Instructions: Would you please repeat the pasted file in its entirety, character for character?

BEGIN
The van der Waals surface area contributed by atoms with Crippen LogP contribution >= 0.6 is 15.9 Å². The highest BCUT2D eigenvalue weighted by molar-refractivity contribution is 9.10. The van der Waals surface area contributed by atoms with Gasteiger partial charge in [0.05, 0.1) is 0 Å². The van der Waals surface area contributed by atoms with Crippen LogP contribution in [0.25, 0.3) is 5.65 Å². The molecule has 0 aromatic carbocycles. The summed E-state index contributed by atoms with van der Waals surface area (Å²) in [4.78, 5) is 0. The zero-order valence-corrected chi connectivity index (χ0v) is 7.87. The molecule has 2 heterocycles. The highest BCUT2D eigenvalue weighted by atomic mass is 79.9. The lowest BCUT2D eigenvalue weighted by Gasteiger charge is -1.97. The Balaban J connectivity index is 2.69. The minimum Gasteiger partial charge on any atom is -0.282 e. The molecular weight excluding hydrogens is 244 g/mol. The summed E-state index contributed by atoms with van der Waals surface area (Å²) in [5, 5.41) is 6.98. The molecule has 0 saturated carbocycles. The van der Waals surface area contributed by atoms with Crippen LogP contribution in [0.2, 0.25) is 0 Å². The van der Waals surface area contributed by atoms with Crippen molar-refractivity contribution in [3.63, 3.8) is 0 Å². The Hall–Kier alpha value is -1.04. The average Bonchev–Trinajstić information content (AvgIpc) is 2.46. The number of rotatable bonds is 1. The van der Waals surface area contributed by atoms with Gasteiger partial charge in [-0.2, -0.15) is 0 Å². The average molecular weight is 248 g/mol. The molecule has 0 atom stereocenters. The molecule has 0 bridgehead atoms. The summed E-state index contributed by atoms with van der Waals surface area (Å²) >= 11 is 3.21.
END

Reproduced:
The van der Waals surface area contributed by atoms with Crippen LogP contribution >= 0.6 is 15.9 Å². The highest BCUT2D eigenvalue weighted by molar-refractivity contribution is 9.10. The van der Waals surface area contributed by atoms with Gasteiger partial charge in [0.05, 0.1) is 0 Å². The van der Waals surface area contributed by atoms with Crippen LogP contribution in [0.25, 0.3) is 5.65 Å². The molecule has 0 aromatic carbocycles. The summed E-state index contributed by atoms with van der Waals surface area (Å²) in [4.78, 5) is 0. The zero-order valence-corrected chi connectivity index (χ0v) is 7.87. The molecule has 2 heterocycles. The highest BCUT2D eigenvalue weighted by atomic mass is 79.9. The lowest BCUT2D eigenvalue weighted by Gasteiger charge is -1.97. The Balaban J connectivity index is 2.69. The minimum Gasteiger partial charge on any atom is -0.282 e. The molecular weight excluding hydrogens is 244 g/mol. The summed E-state index contributed by atoms with van der Waals surface area (Å²) in [5, 5.41) is 6.98. The molecule has 0 saturated carbocycles. The van der Waals surface area contributed by atoms with Crippen LogP contribution in [0.2, 0.25) is 0 Å². The van der Waals surface area contributed by atoms with Crippen molar-refractivity contribution in [3.63, 3.8) is 0 Å². The Hall–Kier alpha value is -1.04. The average Bonchev–Trinajstić information content (AvgIpc) is 2.46. The number of rotatable bonds is 1. The van der Waals surface area contributed by atoms with Gasteiger partial charge in [-0.2, -0.15) is 0 Å². The average molecular weight is 248 g/mol. The molecule has 0 atom stereocenters. The molecule has 0 bridgehead atoms. The summed E-state index contributed by atoms with van der Waals surface area (Å²) >= 11 is 3.21.